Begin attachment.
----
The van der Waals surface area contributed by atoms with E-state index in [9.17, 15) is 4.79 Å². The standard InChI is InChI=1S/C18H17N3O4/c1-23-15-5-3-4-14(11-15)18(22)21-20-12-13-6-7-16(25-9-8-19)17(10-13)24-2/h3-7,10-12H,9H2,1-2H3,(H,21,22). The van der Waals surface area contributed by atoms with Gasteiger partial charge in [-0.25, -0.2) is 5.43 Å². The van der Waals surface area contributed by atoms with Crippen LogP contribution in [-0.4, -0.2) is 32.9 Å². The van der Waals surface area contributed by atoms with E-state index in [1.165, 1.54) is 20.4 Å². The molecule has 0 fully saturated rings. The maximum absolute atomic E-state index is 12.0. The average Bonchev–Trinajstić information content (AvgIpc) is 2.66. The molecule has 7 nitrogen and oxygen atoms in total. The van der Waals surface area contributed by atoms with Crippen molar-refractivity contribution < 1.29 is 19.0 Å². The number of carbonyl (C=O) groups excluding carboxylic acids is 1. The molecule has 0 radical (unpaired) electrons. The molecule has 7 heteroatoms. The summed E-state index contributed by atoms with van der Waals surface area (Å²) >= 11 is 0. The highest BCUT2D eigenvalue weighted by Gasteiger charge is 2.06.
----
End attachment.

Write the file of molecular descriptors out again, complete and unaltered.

The van der Waals surface area contributed by atoms with E-state index in [9.17, 15) is 4.79 Å². The standard InChI is InChI=1S/C18H17N3O4/c1-23-15-5-3-4-14(11-15)18(22)21-20-12-13-6-7-16(25-9-8-19)17(10-13)24-2/h3-7,10-12H,9H2,1-2H3,(H,21,22). The van der Waals surface area contributed by atoms with Gasteiger partial charge in [-0.25, -0.2) is 5.43 Å². The van der Waals surface area contributed by atoms with Crippen LogP contribution in [-0.4, -0.2) is 32.9 Å². The van der Waals surface area contributed by atoms with E-state index in [1.165, 1.54) is 20.4 Å². The molecule has 0 fully saturated rings. The maximum absolute atomic E-state index is 12.0. The average Bonchev–Trinajstić information content (AvgIpc) is 2.66. The molecule has 7 nitrogen and oxygen atoms in total. The van der Waals surface area contributed by atoms with Crippen molar-refractivity contribution < 1.29 is 19.0 Å². The number of carbonyl (C=O) groups excluding carboxylic acids is 1. The molecule has 0 radical (unpaired) electrons. The molecule has 7 heteroatoms. The summed E-state index contributed by atoms with van der Waals surface area (Å²) >= 11 is 0. The highest BCUT2D eigenvalue weighted by Gasteiger charge is 2.06.